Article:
Public Service and the Need for Systemic Interventions

70111 social service - Public Service and the Need for Systemic Interventions

I am rethinking complexity. I used to think that complexity occurs through dynamically changing, unpredictable systems that create the potential for chaos and random behavior, but I’m learning that there’s more to it.

Last weekend I spent some time with a couple of good friends. One is a knowledgeable psychotherapist who does some of the hardest work in the world from my perspective. In a town infused with violent gang activity (this city could be anywhere in the U.S.), my friend—who I’ll call her Amy (not her real name)—works to help children who are on probation. The kids Amy works with have been arrested for crimes they committed and they are on probation instead of in jail.

Amy also works with families who are in various states of crisis and leads a team of mental health workers. Amy mentors and coaches her team so that they can provide support and safety nets for the kids and their families—safety nets that will keep children from committing crimes that send them to prison and that will help families deal with chaos and unraveling family relationships. Amy and her team provide support to help families and children be more healthy and functional members of our society.

In this mental health system there are conflicts between leaders of the probation department and of children’s mental health. These conflicts eat up time, energy, and creativity for the leaders of both groups. The probation department undermines mental health for reasons I don’t comprehend, and the people in the probation department who have been least likely to support collaboration have been promoted. Probation has to look good to get state or federal funding, and probation looks good when kids stay out of jail. The mental health department knows that when a violent offender is out of jail and on the streets, the whole community is in danger.  There are systemic conflicts: Two different groups with two different sets of values driven by the need for different outcomes.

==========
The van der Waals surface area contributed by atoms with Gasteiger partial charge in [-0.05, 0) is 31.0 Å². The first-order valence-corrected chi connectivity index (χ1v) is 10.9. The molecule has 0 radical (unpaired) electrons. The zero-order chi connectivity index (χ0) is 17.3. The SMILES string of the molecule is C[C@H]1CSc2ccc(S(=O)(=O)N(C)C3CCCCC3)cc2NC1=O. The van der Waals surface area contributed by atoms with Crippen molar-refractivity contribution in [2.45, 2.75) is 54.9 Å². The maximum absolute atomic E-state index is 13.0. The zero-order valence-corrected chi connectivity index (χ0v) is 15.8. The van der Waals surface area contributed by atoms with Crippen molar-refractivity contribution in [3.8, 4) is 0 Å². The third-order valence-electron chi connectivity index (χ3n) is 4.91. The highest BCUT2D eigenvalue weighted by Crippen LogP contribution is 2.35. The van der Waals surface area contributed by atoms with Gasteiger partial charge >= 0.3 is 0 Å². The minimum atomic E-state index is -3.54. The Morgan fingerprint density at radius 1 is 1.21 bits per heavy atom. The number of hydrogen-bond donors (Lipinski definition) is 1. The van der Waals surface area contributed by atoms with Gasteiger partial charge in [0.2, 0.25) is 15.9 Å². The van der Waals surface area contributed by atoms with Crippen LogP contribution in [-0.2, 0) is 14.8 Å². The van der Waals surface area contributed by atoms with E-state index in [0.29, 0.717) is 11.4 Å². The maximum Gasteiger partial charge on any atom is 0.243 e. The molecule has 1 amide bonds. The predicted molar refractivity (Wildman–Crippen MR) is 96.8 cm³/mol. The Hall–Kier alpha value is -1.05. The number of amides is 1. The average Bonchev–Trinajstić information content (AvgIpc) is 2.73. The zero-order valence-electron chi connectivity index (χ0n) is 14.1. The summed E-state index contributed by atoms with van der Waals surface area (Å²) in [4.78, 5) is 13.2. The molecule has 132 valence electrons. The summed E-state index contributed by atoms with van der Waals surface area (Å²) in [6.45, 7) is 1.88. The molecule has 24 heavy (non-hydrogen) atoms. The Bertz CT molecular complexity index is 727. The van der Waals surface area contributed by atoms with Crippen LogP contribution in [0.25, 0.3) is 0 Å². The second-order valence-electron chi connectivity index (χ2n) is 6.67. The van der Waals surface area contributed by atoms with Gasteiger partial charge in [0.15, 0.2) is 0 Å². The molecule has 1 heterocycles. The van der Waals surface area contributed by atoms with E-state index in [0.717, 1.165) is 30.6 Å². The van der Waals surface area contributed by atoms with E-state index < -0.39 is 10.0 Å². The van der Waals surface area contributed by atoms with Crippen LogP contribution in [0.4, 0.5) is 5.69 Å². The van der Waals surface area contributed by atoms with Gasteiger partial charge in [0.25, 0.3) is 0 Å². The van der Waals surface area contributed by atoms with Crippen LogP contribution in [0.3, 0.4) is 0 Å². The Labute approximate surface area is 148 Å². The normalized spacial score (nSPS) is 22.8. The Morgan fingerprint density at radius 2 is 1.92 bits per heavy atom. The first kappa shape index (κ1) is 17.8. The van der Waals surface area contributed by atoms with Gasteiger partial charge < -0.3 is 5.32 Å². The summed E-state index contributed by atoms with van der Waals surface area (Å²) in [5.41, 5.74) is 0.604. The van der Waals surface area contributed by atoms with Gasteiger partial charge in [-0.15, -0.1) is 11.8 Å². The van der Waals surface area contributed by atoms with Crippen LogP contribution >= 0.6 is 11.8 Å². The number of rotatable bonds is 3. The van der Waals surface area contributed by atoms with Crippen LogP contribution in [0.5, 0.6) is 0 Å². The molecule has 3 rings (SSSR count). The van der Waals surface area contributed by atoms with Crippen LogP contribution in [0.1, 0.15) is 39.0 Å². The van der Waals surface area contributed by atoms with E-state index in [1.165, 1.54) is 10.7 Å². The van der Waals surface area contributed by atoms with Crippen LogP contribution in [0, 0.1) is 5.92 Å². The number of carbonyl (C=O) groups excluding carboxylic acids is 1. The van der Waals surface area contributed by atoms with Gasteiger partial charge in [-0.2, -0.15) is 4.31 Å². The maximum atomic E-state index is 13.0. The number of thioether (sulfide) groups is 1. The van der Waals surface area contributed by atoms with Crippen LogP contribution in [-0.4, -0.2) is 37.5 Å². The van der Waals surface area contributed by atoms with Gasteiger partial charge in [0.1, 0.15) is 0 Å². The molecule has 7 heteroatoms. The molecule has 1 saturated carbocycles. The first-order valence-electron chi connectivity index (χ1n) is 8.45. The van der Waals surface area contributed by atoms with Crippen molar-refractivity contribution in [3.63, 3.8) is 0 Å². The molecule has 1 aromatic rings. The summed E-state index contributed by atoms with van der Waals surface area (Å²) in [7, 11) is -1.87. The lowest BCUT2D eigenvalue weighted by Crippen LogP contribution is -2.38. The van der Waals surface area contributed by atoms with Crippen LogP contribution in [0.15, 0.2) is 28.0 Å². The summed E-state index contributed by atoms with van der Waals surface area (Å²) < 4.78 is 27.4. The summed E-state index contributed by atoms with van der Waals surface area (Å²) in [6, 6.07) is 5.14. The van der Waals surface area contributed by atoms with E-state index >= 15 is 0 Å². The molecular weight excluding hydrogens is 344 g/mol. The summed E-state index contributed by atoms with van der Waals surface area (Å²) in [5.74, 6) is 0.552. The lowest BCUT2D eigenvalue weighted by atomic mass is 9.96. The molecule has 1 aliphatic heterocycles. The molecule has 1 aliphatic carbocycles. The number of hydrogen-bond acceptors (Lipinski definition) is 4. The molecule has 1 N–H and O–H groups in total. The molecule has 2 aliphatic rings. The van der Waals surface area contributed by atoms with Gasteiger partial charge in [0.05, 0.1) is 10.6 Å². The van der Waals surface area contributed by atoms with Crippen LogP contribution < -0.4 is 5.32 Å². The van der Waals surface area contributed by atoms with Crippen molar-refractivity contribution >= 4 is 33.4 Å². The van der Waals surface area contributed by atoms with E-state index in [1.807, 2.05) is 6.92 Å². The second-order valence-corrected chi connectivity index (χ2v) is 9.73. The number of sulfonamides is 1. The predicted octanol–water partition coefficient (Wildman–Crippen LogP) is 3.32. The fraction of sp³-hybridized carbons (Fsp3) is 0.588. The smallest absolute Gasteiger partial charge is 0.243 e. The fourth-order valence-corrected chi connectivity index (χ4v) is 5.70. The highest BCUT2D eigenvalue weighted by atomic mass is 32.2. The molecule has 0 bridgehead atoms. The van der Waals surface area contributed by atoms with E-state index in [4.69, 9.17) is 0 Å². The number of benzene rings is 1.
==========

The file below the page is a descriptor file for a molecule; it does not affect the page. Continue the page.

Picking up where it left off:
All this is taking place in a community that looks idyllic on the surface, but underneath, gang activity involved with drug sales have created a dark underbelly in the once-peaceful town. And, sadly, once children get involved with gangs, it usually is a dead-end street. After being inducted into the criminal gang community, kids just can’t get out. Gang leaders in prison continue to call the shots and rule with brutality. This situation is an interconnected set of complex systems that operate from Mexico and further south and stretch throughout the U.S and probably into Canada.

This example of a complex system is one that emerges from interacting parts, people, and organizations that are trying to work together to help people. Complexity science perhaps is a model that can provide guidance and insight for dealing with such a system. Complexity science draws upon multiple domains of knowledge to study and understand emerging phenomena. Fields such as biology, psychology, computer technology, physics, evolutionary biology, neuroscience, mathematics, and immunology interweave to explore and create deeper understanding of complexity. In 2007, Neil Johnson defined complexity science as “the study of phenomena which emerge from a collection of interacting objects.”

In order solve very complex problems of interwoven systemic phenomena that emerge as things interact—for example, police officers, courts, mental health workers, probation officers, drug addicts, gang members, schools, teachers, children, moms and dads, weapons, weapons dealers, and so on—it may help to follow the example of complexity science and bring multiple fields together to study and learn about complex systems so that we can truly understand the interventions that will be most beneficial.

Read other posts by Bernice Moore

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